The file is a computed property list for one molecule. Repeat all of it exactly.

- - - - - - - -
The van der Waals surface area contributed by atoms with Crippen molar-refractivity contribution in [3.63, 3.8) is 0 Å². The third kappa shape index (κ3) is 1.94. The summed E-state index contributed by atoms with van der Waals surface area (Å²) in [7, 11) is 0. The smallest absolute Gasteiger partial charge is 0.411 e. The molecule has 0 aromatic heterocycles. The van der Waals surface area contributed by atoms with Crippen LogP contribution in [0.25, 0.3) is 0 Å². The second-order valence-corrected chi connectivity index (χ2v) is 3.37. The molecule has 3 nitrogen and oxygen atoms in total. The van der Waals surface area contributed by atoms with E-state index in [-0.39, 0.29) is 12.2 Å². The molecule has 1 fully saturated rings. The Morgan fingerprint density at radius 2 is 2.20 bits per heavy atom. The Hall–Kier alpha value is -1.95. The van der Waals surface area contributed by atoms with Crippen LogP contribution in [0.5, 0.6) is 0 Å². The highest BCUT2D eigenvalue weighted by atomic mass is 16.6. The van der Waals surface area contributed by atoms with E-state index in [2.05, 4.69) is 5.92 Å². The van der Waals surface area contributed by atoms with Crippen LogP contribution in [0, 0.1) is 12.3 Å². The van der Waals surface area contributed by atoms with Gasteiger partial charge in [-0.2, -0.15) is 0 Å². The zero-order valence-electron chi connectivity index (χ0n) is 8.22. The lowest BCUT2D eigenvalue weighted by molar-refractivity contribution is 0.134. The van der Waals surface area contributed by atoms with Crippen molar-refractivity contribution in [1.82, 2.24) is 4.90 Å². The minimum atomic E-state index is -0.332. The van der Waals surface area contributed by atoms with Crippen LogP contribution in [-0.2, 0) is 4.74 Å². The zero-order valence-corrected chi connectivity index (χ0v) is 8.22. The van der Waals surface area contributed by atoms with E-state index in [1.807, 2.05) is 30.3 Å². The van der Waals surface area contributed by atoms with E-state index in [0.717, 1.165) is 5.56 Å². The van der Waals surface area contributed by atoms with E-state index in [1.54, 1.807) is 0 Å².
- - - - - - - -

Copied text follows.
The van der Waals surface area contributed by atoms with Crippen molar-refractivity contribution in [3.63, 3.8) is 0 Å². The third kappa shape index (κ3) is 1.94. The summed E-state index contributed by atoms with van der Waals surface area (Å²) in [7, 11) is 0. The smallest absolute Gasteiger partial charge is 0.411 e. The molecule has 0 aromatic heterocycles. The van der Waals surface area contributed by atoms with Crippen LogP contribution in [0.25, 0.3) is 0 Å². The second-order valence-corrected chi connectivity index (χ2v) is 3.37. The molecule has 3 nitrogen and oxygen atoms in total. The van der Waals surface area contributed by atoms with E-state index in [-0.39, 0.29) is 12.2 Å². The molecule has 1 fully saturated rings. The Morgan fingerprint density at radius 2 is 2.20 bits per heavy atom. The Hall–Kier alpha value is -1.95. The van der Waals surface area contributed by atoms with Crippen LogP contribution in [0.5, 0.6) is 0 Å². The highest BCUT2D eigenvalue weighted by atomic mass is 16.6. The van der Waals surface area contributed by atoms with E-state index in [2.05, 4.69) is 5.92 Å². The van der Waals surface area contributed by atoms with Crippen LogP contribution in [0, 0.1) is 12.3 Å². The van der Waals surface area contributed by atoms with Gasteiger partial charge in [-0.2, -0.15) is 0 Å². The zero-order valence-electron chi connectivity index (χ0n) is 8.22. The lowest BCUT2D eigenvalue weighted by molar-refractivity contribution is 0.134. The van der Waals surface area contributed by atoms with Crippen molar-refractivity contribution in [1.82, 2.24) is 4.90 Å². The minimum atomic E-state index is -0.332. The van der Waals surface area contributed by atoms with Crippen LogP contribution in [-0.2, 0) is 4.74 Å². The zero-order valence-corrected chi connectivity index (χ0v) is 8.22. The van der Waals surface area contributed by atoms with E-state index in [1.807, 2.05) is 30.3 Å². The van der Waals surface area contributed by atoms with E-state index in [0.717, 1.165) is 5.56 Å². The van der Waals surface area contributed by atoms with E-state index in [1.54, 1.807) is 0 Å².